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Devolver Digital’s Nigel Lowrie takes to the GDC stage and says simply:

“One of the biggest things that people need to know, is that you don’t need a publisher.”

Brave words from a man who, erm, works for one of the industry’s leading publishers. And although Lowrie’s talk is titled You Don’t Need a F-ing Publisher, it’s very much focused on why having a publisher might be a good idea and what developers should consider before choosing one.

“You’re all pouring your heart and soul into these games and it’s pretty terrifying when you are getting close to launch. So, often, developers don’t want to go it alone,” says Lowrie.

He likens the process to the famous scene in the opening moments of The Legend of Zelda.

“Link is about to embark on this grand adventure. He walks into this room and some old dude gives him a sword; Link takes it and doesn’t ask a single question. He walks out and he thinks he has all the information he needs. But what do we find out? Yes, the sword is helpful but it’s not the only tool that he actually needs. He needs quite a few other things to finish his adventure.”

If there was one consistent piece of advice throughout Lowrie’s talk, it was to always ask questions.

“Link doesn’t know what kind of cut this guy is taking off the back of his adventure, right?” continues Lowrie. “Maybe this guy is getting 75% of all the rupees? ”

Publishers have long been part of the games industry, and over time have developed a somewhat fractious relationship with the development community. And rightly so, says Lowrie.

“The most obvious thing you see is at the end of every Kickstarter. People ask ‘Why are you doing this Kickstarter?’ Well, because they want to avoid publishers. They’re bad, they ruin creativity, they cheat them out of money. And, honestly, publishers have behaved badly for years. It’s a perfectly rational thing to say.”

With the advent of free development tools and digital distribution channels the development landscape has changed significantly, and the balance of power has shifted.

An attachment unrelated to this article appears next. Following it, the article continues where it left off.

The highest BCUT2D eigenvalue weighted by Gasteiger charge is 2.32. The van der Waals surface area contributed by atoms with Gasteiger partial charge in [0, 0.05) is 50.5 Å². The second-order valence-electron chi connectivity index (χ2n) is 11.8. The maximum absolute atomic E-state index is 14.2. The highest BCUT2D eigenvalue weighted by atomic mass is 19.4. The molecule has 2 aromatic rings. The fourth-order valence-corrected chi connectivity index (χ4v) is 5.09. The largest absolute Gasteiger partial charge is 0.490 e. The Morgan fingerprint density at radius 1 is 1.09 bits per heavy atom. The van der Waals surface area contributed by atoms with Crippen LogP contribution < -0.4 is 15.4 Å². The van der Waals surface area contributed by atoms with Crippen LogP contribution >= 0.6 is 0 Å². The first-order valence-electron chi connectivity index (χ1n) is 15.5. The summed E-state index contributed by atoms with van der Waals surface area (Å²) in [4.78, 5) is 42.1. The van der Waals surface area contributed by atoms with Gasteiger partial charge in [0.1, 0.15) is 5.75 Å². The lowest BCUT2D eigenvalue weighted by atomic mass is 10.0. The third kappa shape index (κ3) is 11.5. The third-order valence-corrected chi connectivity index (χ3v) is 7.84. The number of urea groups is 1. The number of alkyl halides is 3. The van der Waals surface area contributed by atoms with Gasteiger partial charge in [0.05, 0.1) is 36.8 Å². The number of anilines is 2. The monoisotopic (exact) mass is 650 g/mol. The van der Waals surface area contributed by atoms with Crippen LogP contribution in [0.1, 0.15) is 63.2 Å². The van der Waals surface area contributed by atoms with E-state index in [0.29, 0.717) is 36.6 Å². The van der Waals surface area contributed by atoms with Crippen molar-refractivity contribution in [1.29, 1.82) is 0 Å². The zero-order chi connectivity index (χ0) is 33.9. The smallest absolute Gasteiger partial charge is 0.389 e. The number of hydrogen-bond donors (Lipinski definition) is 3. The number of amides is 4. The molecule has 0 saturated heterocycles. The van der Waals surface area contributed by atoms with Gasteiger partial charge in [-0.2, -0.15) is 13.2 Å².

“Digital distribution really changed a lot of things. It bestowed an unbelievable amount of leverage with the developer. It changed everything because you can get directly to consumers,” Lowrie says.

This has also led to the rise of a service industry around the independent development scene, with everything from localisation companies to testing services all vying for the attention of indie studios.

“The indie publishing market has lots of options now. Most important is to understand each one’s direction, strategy and capabilities,” he says.

Lowrie cites how companies such as Sony and Indie Fund have their own specialisms and how some – such as Team 17 and Double Fine – are developers themselves, and can offer useful insights into the production process – in addition to financial backing.

“Consider what are the things a publisher should do for you and what are the things a partner should do for you?” explains Lowrie. “These things are not always at odds with each other, but they don’t necessarily come hand in hand either.”

There are several core elements that Lowrie says a publisher should absolutely offer. These include marketing, advertising, events and strategy.

“What does marketing mean? It’s PR, it’s advertising, it’s events, it’s getting the game out to the world. And this is where you need to start asking questions. Do they have a team of people? Do they contract their work out? All these things are valid,” he says. “They should be talking about YouTubers and streamers when it comes to PR. If they don’t, walk out the door, lock the door, and set the building on fire.”

And all of this should be underpinned by a clear marketing strategy.